Alexis Tsipras takes ‘full responsibility’ for signing deal

In TV interview, Tsipras said EU summit in Brussels was a “sad night” for Europe

Greek prime minister Alexis Tsipras during his interview for ERT state television. Photograph: Andrea Bonetti/AFP

Greek prime minister Alexis Tsipras during his interview for ERT state television. Photograph: Andrea Bonetti/AFP

 

Greek prime minister Alexis Tsipras has said he takes “full responsibility” for signing an agreement he does not believe in and will stay in office to implement the terms of the deal with Greece’s lenders.

In an interview on Greek television on the eve of a key vote on austerity measures required by the creditors as a condition for talks on an €86 billion bailout, Mr Tsipras said Sunday’s EU summit in Brussels was a “sad night” for Europe and that lenders had insisted on measures that were “illogical”.

“I take full responsibility for mistakes and for putting my signature to a document that I don’t believe in but I’m not going to run away from my responsibility,” he said, adding that he would not resign.

He said he would not claim the deal was a “success” but said it contained a number of provisions, including on debt relief and the size of the bailout, that were better than “dead end” proposals rejected by the people in a referendum earlier this month. He stood by his actions, saying he faced a choice between signing or bringing Greece out of the euro.

Mr Tsipras will need support from opposition parties to push austerity measures through parliament today as dozens of MPs in the ruling Syriza party have threatened to break ranks.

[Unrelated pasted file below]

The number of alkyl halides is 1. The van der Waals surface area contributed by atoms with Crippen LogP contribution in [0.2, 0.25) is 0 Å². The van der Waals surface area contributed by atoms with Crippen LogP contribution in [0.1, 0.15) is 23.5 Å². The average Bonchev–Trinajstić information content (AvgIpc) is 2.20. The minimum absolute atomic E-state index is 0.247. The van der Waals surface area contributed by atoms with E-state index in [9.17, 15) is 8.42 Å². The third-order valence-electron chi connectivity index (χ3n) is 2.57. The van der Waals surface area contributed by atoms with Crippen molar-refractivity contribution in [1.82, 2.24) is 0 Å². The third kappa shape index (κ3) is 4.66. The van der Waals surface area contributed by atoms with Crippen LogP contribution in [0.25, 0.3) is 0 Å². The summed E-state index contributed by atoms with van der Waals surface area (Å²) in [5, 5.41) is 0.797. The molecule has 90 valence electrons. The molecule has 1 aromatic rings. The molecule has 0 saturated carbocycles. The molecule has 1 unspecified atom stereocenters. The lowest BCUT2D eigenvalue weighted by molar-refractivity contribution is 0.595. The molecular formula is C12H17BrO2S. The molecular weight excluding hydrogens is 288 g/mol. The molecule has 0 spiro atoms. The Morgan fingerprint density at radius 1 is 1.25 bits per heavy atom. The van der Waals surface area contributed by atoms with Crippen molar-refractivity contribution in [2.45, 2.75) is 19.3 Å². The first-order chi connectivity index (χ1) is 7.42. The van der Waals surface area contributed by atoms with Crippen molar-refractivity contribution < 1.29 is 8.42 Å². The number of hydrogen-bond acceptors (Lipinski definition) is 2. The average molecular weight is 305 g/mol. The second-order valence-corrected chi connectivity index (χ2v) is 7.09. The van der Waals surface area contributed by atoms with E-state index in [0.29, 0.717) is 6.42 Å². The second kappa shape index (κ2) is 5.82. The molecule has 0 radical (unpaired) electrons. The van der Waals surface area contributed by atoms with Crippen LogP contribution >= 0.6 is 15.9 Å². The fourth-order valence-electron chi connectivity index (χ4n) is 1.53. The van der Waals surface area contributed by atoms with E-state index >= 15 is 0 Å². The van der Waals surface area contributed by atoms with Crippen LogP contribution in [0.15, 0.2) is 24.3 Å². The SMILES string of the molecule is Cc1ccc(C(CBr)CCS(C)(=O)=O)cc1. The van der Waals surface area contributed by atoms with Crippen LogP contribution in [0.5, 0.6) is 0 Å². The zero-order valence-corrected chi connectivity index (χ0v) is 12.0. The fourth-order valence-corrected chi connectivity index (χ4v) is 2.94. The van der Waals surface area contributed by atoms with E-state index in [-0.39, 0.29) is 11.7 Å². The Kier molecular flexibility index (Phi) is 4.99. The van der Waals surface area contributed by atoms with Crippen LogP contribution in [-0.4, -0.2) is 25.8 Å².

Syriza meetings

At least 25 Syriza MPs have indicated they will vote against the government. No voters from the party’s far-left are expected to break away and form their own parliamentary grouping, which could end up with 30 to 35 MPs, making it the third largest in parliament.

Syriza and its right-wing nationalist junior coalition partner, Independent Greeks, held separate meetings to prepare for today’s sitting, which is also due to consider a Bill for tighter supervision by creditors of the government’s finances.

If more than 12 government MPs vote against the Bills, Mr Tsipras will need opposition votes to push them through. The three largest opposition groups – New Democracy, Potami and Pasok – have indicated they will vote Yes.

Energy minister Panagiotis Lafazanis, leader of Syriza’s far-left faction, has said he will not vote for the measures and is expected to be sacked. Leading ministers said they expected a reshuffle after the passing of the first package of laws.

“This is a tough third bailout and I will not vote for it,” Despoina Charalambidou, a Syriza MP, told Greek radio. She added that she would not give up her seat, saying she was elected on a manifesto that was consistent with her current position.

Parliamentary obstacles

Zoe Constantopoulou

“The government finds itself in quicksand after the deal with creditors,” the centre-right Kathimerini newspaper said. “Mr Tsipras needs to solve a difficult equation as dissenters on Wednesday’s vote may reach or exceed 40,” it said.

Mr Tsipras needs 151 of 300 deputies to pass the reforms. If the government loses its majority, it could attempt to bring in a new coalition partner or form a government of national unity to push the measures through.

However, government sources ruled out inviting any other opposition parties to join the two-party coalition.

The leader of the centrist Potami party said that while his party would support the government in the vote, it would not join the coalition.